Watkins Glen, Pocono Damaged By Hurricane Sandy; NFL Expected To Stay On Schedule
Watkins Glen Int'l President Michael Printup said that the race track “suffered more than an estimated $50,000 worth of damage” from Hurricane Sandy, according to Bob Pockrass of SPORTING NEWS. Part of victory lane was “ripped apart, eight billboards were blown down, grandstand signage destroyed and building trim was damaged.” Trees were “blown down by winds estimated at 60 miles an hour.” Elsewhere, Pocono Raceway President & CEO Brandon Igdalsky yesterday morning wrote on his Twitter feed that the racetrack was “without power ... but only lost one of the two steeples that tower above its grandstands.” Dover Int’l Speedway Communications Dir Gary Camp said that the track “did not sustain any significant damage” (SPORTINGNEWS.com, 10/30). Meanwhile, the storm “caused some flooding, uprooted trees and knocked out power at Oak Hill Country Club,” which in August will host the PGA Championship. Tournament Dir Ryan Cannon said that he was “not certain when the course would be cleared” (ROCHESTER DEMOCRAT & CHRONICLE, 10/31).
ASSESSING THE DAMAGE: The MLS Red Bulls are "evaluating options" for Saturday's playoff game against DC United "because of a power outage" at Red Bull Arena in Harrison, N.J. (NYDAILYNEWS.com, 10/30). DC United President & CEO Kevin Payne said that Red Bull Arena "did not suffer any severe damage” (WASHINGTONPOST.com, 10/30). Meanwhile, MetLife Stadium "got through Hurricane Sandy unscathed and the NFL is preparing to go through with Sunday’s Giants-Steelers showdown." NFL Senior VP/PR Greg Aiello in an e-mail wrote, "The stadium apparently is fine. We are going to prepare to play and will stay in close touch with public authorities" (NYPOST.com, 10/30). The AP reported the Ravens “were running a generator" at the team's practice facility in Owings Mills, Md. Elsewhere, the Giants, Bills, Browns, Patriots and Eagles “reported no damage at their practice facilities" (AP, 10/30).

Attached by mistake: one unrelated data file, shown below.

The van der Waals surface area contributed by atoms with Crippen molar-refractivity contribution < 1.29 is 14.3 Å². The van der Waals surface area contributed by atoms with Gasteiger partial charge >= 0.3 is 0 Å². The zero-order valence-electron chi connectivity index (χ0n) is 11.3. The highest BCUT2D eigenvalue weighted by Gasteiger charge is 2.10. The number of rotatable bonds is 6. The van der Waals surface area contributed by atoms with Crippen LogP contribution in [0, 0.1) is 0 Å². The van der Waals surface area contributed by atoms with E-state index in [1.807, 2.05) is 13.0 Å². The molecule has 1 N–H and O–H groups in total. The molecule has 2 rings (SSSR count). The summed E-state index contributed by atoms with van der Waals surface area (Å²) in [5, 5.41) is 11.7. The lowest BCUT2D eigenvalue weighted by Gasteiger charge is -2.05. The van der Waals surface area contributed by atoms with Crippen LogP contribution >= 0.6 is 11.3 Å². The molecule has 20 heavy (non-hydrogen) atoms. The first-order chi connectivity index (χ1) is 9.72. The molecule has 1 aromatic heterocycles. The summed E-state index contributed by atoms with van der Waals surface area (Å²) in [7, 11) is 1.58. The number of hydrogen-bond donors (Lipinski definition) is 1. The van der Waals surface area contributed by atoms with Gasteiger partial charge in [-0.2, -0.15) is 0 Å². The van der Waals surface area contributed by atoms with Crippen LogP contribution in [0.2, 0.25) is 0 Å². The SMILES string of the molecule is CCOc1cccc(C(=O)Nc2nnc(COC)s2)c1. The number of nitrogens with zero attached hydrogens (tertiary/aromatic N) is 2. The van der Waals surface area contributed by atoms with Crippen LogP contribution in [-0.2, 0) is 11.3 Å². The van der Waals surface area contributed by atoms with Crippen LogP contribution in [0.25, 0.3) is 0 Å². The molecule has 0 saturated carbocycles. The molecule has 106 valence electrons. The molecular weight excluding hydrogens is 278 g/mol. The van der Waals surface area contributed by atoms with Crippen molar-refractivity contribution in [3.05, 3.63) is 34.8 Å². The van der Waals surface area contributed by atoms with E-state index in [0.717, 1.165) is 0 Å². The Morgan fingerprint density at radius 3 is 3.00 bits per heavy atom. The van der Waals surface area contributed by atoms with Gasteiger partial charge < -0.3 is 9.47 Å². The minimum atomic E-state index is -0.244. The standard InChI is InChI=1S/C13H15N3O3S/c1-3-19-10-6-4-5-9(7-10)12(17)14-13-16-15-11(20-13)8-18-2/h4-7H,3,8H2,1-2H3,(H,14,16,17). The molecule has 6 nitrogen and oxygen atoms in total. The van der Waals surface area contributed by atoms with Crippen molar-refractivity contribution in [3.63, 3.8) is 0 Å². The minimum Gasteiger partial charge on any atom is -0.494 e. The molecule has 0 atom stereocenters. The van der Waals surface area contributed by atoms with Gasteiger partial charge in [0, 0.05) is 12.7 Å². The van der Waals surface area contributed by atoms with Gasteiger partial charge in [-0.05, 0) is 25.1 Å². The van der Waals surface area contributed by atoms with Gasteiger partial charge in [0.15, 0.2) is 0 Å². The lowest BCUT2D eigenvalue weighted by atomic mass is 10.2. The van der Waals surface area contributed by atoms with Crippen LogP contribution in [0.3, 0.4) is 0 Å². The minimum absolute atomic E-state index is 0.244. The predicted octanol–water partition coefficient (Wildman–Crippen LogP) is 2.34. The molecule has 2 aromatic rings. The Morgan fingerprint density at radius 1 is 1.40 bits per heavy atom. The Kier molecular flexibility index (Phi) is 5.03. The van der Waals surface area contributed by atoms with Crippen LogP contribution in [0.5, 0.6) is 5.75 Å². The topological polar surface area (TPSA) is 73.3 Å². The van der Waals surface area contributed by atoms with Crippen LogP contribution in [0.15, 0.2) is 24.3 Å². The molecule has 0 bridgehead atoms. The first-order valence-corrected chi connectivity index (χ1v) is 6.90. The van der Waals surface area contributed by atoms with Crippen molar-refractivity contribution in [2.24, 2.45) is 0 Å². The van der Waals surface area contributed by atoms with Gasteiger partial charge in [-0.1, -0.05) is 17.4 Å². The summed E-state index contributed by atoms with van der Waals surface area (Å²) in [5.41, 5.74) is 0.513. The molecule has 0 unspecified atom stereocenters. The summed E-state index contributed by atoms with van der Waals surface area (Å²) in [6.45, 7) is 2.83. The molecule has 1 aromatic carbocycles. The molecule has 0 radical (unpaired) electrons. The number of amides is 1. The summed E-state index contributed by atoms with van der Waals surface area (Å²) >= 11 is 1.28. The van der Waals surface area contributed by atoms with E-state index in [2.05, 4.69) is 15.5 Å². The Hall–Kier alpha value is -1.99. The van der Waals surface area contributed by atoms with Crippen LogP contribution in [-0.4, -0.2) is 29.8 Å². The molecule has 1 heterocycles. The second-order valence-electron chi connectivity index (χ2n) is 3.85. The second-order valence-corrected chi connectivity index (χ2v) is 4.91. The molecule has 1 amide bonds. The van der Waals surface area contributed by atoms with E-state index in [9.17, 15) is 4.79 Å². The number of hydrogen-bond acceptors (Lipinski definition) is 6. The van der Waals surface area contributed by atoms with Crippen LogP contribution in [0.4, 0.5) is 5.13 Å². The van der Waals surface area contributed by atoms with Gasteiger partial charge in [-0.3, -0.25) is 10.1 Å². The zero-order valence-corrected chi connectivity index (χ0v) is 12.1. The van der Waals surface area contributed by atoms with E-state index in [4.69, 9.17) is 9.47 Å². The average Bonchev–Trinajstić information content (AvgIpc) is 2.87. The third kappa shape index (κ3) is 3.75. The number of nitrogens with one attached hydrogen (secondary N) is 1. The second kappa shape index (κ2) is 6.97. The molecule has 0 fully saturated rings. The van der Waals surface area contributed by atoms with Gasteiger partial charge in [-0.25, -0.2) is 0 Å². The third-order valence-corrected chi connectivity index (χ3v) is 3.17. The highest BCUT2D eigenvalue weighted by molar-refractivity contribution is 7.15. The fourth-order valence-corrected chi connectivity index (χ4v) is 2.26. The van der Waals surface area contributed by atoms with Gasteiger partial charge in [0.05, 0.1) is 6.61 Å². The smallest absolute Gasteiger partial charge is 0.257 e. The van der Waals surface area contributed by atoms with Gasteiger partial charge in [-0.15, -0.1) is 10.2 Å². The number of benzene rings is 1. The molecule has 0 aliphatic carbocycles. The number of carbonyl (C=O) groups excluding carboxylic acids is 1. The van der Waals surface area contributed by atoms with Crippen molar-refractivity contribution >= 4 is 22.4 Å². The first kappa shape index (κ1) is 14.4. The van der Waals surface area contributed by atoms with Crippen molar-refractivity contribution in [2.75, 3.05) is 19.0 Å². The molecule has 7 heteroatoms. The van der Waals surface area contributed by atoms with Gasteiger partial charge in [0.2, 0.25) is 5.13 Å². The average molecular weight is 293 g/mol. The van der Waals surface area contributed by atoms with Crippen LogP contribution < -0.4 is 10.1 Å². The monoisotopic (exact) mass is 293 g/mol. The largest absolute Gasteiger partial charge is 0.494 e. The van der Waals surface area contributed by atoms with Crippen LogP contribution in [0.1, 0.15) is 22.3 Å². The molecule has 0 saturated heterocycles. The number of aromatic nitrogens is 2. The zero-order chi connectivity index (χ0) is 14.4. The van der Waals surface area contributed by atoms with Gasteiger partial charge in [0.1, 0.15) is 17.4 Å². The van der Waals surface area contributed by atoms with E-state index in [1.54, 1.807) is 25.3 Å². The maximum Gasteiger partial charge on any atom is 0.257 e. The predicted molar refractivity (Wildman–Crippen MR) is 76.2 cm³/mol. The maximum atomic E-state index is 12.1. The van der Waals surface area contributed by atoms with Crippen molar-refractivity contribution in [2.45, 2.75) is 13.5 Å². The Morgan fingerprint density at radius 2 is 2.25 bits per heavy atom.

RINK AT RISK: In Toronto, Lance Hornby notes the AHL and ECHL “closed some offices to ride out the storm, but that was it.” AHL President Dave Andrews said, “We were lucky it was a light couple of days on the schedule. We don't have any postponements, though our main concern is the rink in Atlantic City. ... We know there was damage in Atlantic City and that the rink is just above the Boardwalk.” Hornby notes Boardwalk Hall “is to host some games starting in late November for New Jersey's farm team in Albany" (TORONTO SUN, 10/31).
WORKING BY CANDLELIGHT: The WALL STREET JOURNAL’s Dana Mattioli writes Foot Locker Chair, President & CEO Ken Hicks “disregarded the shutdown of his New York headquarters on Monday and worked at his office until 3 p.m.” He then “picked up the work again six blocks away at his home in Manhattan's Murray Hill neighborhood.” When the power went out, he “lit a lantern and did paperwork for another 2 ½ hours.” Hicks yesterday morning “headed to the office again," despite the continued power outage. He “couldn't afford to wait for conditions to improve,” as Foot Locker has a “major launch for a new basketball shoe this Saturday -- a new set of Nike Inc.'s Jordan Retro 9 -- and hurricane-related disruptions have left his stores with four fewer days to sort out inventory.” Hicks and his team “decided to delay a major shipment of the shoes that was due Monday, and they are rerouting other parts of the supply chain” (WALL STREET JOURNAL, 10/31).